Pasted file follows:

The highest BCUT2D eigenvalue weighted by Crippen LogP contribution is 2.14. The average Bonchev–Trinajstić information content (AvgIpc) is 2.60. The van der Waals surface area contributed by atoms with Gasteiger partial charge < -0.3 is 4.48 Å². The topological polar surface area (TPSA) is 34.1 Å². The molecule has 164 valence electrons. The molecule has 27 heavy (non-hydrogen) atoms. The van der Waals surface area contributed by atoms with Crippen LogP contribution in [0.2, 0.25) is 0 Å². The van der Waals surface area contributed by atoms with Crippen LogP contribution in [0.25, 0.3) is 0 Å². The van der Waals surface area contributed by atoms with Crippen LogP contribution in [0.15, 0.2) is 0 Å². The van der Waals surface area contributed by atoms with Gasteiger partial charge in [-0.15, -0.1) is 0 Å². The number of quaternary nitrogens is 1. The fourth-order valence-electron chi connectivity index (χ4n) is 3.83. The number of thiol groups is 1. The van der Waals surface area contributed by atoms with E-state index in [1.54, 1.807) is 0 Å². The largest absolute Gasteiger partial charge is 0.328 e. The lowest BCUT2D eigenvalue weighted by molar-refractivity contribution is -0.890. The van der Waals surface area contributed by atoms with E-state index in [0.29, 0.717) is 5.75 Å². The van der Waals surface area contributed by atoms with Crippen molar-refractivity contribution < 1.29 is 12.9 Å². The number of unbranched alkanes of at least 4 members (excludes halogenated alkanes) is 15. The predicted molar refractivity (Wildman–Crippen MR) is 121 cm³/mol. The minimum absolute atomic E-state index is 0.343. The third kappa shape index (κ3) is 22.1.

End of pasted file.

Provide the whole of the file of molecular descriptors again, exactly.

The highest BCUT2D eigenvalue weighted by Crippen LogP contribution is 2.14. The average Bonchev–Trinajstić information content (AvgIpc) is 2.60. The van der Waals surface area contributed by atoms with Gasteiger partial charge < -0.3 is 4.48 Å². The topological polar surface area (TPSA) is 34.1 Å². The molecule has 164 valence electrons. The molecule has 27 heavy (non-hydrogen) atoms. The van der Waals surface area contributed by atoms with Crippen LogP contribution in [0.2, 0.25) is 0 Å². The van der Waals surface area contributed by atoms with Crippen LogP contribution in [0.25, 0.3) is 0 Å². The van der Waals surface area contributed by atoms with Crippen LogP contribution in [0.15, 0.2) is 0 Å². The van der Waals surface area contributed by atoms with Gasteiger partial charge in [-0.15, -0.1) is 0 Å². The number of quaternary nitrogens is 1. The fourth-order valence-electron chi connectivity index (χ4n) is 3.83. The number of thiol groups is 1. The van der Waals surface area contributed by atoms with E-state index in [1.54, 1.807) is 0 Å². The largest absolute Gasteiger partial charge is 0.328 e. The lowest BCUT2D eigenvalue weighted by molar-refractivity contribution is -0.890. The van der Waals surface area contributed by atoms with E-state index in [0.29, 0.717) is 5.75 Å². The van der Waals surface area contributed by atoms with Crippen molar-refractivity contribution < 1.29 is 12.9 Å². The number of unbranched alkanes of at least 4 members (excludes halogenated alkanes) is 15. The predicted molar refractivity (Wildman–Crippen MR) is 121 cm³/mol. The minimum absolute atomic E-state index is 0.343. The third kappa shape index (κ3) is 22.1.